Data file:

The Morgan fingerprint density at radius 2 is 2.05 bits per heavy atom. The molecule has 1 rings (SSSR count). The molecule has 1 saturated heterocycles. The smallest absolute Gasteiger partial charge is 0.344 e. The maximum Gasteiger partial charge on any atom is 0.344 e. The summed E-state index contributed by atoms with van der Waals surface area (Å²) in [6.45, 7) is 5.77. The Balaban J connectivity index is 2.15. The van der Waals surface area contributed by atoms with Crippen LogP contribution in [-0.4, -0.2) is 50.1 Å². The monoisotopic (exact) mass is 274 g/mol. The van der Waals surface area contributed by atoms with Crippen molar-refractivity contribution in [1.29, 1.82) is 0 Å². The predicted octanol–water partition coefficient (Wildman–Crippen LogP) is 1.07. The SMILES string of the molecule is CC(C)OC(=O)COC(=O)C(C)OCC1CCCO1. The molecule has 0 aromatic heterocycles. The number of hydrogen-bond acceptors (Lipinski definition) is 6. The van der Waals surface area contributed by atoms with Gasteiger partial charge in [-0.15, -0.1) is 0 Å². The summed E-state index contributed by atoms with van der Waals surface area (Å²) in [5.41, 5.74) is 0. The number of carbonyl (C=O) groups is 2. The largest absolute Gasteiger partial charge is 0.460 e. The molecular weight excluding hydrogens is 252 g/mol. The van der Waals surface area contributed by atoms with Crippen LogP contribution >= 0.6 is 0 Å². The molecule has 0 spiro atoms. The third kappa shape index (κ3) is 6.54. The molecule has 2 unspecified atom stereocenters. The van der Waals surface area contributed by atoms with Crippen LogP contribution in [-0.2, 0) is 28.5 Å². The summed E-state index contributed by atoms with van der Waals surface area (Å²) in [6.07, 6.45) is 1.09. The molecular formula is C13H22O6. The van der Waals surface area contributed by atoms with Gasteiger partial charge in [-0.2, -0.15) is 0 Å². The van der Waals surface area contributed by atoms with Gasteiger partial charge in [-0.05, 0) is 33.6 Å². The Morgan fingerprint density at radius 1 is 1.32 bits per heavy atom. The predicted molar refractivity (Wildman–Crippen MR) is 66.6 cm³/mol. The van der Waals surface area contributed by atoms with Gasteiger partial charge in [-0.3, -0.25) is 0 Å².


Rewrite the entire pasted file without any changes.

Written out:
The Morgan fingerprint density at radius 2 is 2.05 bits per heavy atom. The molecule has 1 rings (SSSR count). The molecule has 1 saturated heterocycles. The smallest absolute Gasteiger partial charge is 0.344 e. The maximum Gasteiger partial charge on any atom is 0.344 e. The summed E-state index contributed by atoms with van der Waals surface area (Å²) in [6.45, 7) is 5.77. The Balaban J connectivity index is 2.15. The van der Waals surface area contributed by atoms with Crippen LogP contribution in [-0.4, -0.2) is 50.1 Å². The monoisotopic (exact) mass is 274 g/mol. The van der Waals surface area contributed by atoms with Crippen molar-refractivity contribution in [1.29, 1.82) is 0 Å². The predicted octanol–water partition coefficient (Wildman–Crippen LogP) is 1.07. The SMILES string of the molecule is CC(C)OC(=O)COC(=O)C(C)OCC1CCCO1. The molecule has 0 aromatic heterocycles. The number of hydrogen-bond acceptors (Lipinski definition) is 6. The van der Waals surface area contributed by atoms with Gasteiger partial charge in [-0.15, -0.1) is 0 Å². The summed E-state index contributed by atoms with van der Waals surface area (Å²) in [5.41, 5.74) is 0. The number of carbonyl (C=O) groups is 2. The largest absolute Gasteiger partial charge is 0.460 e. The molecular weight excluding hydrogens is 252 g/mol. The van der Waals surface area contributed by atoms with Crippen LogP contribution >= 0.6 is 0 Å². The molecule has 0 spiro atoms. The third kappa shape index (κ3) is 6.54. The molecule has 2 unspecified atom stereocenters. The van der Waals surface area contributed by atoms with Crippen LogP contribution in [-0.2, 0) is 28.5 Å². The summed E-state index contributed by atoms with van der Waals surface area (Å²) in [6.07, 6.45) is 1.09. The molecular formula is C13H22O6. The van der Waals surface area contributed by atoms with Gasteiger partial charge in [-0.2, -0.15) is 0 Å². The van der Waals surface area contributed by atoms with Gasteiger partial charge in [-0.05, 0) is 33.6 Å². The Morgan fingerprint density at radius 1 is 1.32 bits per heavy atom. The predicted molar refractivity (Wildman–Crippen MR) is 66.6 cm³/mol. The van der Waals surface area contributed by atoms with Gasteiger partial charge in [-0.3, -0.25) is 0 Å².